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Current Research

My principal research interest is political and literary representations of environment in the twentieth and twenty-first centuries, as well as the sociopolitical effects environmentalist rhetorics have had. I have additional, related stakes in writing studies, multiethnic literatures of the United States, and gender studies and queer theory.


I have most recently explored intersections among these areas in my second monograph, Everyday Ecofascism: Crisis and Consumption in American Literature, which is in press with and forthcoming from the University of Minnesota Press in Winter/Spring 2025. The book makes a case that ecofascism—an increasingly mobilized yet undertheorized term in both academic and popular media—is best understood not as a uniquely right-wing program but, as scholars have come to understand fascism more broadly, as a complex network of power, including subtle, everyday speech acts as well as overt, racialized physical violence. Faced with a slew of ecological anxieties, various individuals and groups across the political spectrum—right, left, and center—channel common, received assumptions about nature and identity in new ways that can unintentionally telegraph white supremacy and other forms of domination. The project in many respects expands work on place-based identity I pursued in my first monograph, Wild Abandon: American Literature and the Identity Politics of Ecology (Cambridge University Press, 2021), which traces how, in the 1960s, environmentalists began to borrow rhetorical strategies from social movements organized along lines of race and gender to frame ecology as an identity position rather than a scientific philosophy—a tendency that has often downplayed or erased the lived realities (and alternative environmental projects) of marginalized peoples.


Lately, I have begun preliminary research (and pursued hands-on experience) related to two new, public-facing book projects. I envision the first, tentatively titled Antifascist Environmentalism: Living with the Earth and Each Other, as a collection of short, journalistic vignettes featuring diverse, nonhierarchical, reciprocal environmentalist projects worldwide. The second is far more local in scope: a jointly historical and practical guide to sustainable gardening and agricultural practices rooted in southern New England, with particular emphasis on the ongoing dialogue between Indigenous and settler traditions.

In 2022, I also worked with colleagues across the country to develop Against the Ecofascist Creep, a digital educational resource for students, faculty, and community leaders based on our collective research into ecofascism, its rhetorical influence on mainstream politics, and how to combat it. (The project has not only been downloaded over 500 times, in most cases by instructors for classroom use, but also attracted widespread media attention. We are currently planning a “sequel” on the Anthropocene concept.)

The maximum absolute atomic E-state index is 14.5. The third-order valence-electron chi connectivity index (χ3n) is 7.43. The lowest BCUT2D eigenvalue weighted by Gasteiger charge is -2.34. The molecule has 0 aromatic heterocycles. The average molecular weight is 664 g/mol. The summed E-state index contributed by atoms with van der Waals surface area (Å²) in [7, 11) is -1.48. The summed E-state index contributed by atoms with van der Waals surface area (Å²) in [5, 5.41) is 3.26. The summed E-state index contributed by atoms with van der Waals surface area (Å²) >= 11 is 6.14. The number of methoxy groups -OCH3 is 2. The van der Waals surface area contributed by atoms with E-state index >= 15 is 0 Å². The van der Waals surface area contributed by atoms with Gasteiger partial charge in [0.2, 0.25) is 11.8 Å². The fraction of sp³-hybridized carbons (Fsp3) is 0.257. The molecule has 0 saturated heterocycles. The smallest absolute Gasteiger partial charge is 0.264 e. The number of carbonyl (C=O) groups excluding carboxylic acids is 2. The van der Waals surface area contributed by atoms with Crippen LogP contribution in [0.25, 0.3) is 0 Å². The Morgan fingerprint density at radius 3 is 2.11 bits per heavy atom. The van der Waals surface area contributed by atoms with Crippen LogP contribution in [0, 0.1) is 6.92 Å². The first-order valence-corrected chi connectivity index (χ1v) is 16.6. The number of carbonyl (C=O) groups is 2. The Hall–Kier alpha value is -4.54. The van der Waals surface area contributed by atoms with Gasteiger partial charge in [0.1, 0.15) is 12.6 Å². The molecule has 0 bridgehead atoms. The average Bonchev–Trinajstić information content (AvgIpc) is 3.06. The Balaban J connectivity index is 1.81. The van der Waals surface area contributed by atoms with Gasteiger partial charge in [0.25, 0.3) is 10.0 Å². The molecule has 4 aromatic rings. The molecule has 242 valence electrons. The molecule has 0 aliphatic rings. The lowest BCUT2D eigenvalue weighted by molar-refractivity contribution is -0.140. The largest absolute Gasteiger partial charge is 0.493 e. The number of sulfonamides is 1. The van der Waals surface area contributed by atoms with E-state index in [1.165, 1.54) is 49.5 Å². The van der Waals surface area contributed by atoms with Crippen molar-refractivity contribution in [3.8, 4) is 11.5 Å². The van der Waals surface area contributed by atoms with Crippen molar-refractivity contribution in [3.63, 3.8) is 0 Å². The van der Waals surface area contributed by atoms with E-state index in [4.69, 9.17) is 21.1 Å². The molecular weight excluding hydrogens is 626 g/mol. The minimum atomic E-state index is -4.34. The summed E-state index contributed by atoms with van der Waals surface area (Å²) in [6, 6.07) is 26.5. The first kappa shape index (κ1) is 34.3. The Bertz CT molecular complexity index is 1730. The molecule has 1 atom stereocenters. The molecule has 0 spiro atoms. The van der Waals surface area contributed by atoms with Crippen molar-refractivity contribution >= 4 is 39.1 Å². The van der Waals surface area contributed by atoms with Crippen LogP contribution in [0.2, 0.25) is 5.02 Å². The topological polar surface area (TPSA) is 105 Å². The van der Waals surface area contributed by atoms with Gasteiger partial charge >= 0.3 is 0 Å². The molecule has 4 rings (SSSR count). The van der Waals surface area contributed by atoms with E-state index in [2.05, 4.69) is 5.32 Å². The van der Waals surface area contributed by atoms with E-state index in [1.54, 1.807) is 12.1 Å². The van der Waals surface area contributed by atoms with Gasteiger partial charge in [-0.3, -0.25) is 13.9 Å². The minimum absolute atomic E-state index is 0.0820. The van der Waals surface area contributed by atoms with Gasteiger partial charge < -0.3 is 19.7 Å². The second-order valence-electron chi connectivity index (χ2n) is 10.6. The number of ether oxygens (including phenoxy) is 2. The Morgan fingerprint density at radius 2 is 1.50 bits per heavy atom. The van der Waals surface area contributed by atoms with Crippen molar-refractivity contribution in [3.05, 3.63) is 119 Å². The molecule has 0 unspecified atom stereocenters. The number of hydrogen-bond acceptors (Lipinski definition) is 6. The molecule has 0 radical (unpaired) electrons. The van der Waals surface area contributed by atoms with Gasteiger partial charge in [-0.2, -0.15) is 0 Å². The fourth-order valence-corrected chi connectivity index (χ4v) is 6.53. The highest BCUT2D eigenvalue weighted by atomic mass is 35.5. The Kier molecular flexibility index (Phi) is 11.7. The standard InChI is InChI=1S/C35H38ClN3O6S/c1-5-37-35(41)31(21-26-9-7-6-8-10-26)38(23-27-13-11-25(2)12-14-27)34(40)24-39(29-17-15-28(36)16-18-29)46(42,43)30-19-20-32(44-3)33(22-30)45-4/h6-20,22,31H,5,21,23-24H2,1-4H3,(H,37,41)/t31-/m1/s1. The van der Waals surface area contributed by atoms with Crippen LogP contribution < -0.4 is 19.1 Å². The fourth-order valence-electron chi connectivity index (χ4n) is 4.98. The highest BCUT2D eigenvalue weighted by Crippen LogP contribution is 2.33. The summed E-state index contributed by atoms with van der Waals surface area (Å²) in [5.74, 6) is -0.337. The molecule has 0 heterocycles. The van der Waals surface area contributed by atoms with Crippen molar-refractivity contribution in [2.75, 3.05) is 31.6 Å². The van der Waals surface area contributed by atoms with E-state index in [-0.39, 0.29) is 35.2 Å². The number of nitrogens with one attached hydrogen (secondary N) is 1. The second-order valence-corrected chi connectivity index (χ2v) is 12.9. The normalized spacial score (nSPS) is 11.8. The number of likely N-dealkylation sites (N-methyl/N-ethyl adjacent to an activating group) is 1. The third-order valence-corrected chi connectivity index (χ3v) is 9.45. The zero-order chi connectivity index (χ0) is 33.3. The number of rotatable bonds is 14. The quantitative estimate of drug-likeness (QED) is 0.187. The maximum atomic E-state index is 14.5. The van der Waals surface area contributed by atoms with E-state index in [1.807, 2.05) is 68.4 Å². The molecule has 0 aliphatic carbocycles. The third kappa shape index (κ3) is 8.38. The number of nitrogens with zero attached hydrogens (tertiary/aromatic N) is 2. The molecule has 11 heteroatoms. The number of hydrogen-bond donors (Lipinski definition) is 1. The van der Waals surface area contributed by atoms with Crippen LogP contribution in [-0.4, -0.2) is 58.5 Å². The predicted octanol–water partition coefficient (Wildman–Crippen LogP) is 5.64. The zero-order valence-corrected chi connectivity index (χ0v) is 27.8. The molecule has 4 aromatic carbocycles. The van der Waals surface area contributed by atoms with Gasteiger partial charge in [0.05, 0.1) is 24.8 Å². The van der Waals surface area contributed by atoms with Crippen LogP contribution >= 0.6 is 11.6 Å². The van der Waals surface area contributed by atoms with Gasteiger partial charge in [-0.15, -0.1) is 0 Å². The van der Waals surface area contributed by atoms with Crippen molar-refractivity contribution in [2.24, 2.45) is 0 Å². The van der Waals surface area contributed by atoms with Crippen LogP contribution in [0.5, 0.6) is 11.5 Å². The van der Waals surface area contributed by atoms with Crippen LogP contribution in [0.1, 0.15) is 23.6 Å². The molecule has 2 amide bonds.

“Hicks, Homos, and Home Cooking: Literary Recipes in Queer Appalachia.” GLQ: A Journal of Lesbian and Gay Studies, vol. 28, no. 3, 2022.


“The Reluctant Environmentalist: Finding Evidence of Injustice in James Wright’s Ambivalent Writing of Place and Identity.” Resilience: A Journal of the Environmental Humanities, vol. 9, no. 1, 2022.


“The Ecological Alternative: Edward Abbey, the New Left, and Environmental Authenticity.” Criticism: A Quarterly for Literature and the Arts, vol. 61, no. 1, 2019, pp. 51-71.


“The Natural Death of Alexander Supertramp: Ecological Selfhood and the Freudian Rhetoric of Into the Wild.” ISLE: Interdisciplinary Studies in Literature and Environment, vol. 26, no. 1, 2019, pp. 46-64.


“Hallucinogenic Ecology and Psychoanalytic Prehistory in Margaret Atwood.” Mosaic, an Interdisciplinary Critical Journal, vol. 52, no. 3, 2019, pp. 19-36.


"The American wilderness narrative, which divides nature from culture, has remained remarkably persistent despite the rise of ecological science, which emphasizes interconnection between these spheres. Wild Abandon considers how ecology's interaction with radical politics of authenticity in the twentieth century has kept that narrative alive in altered form. As ecology gained political momentum in the 1960s and 1970s, many environmentalists combined it with ideas borrowed from psychoanalysis and a variety of identity-based social movements. The result was an identity politics of ecology that framed ecology itself as an authentic identity position repressed by cultural forms, including social differences and even selfhood. Through readings of texts by Edward Abbey, Simon Ortiz, Toni Morrison, Margaret Atwood, and Jon Krakauer, among others, Alexander Menrisky argues that writers have both dramatized and critiqued this tendency, in the process undermining the concept of authenticity altogether and granting insight into alternative histories of identity and environment."

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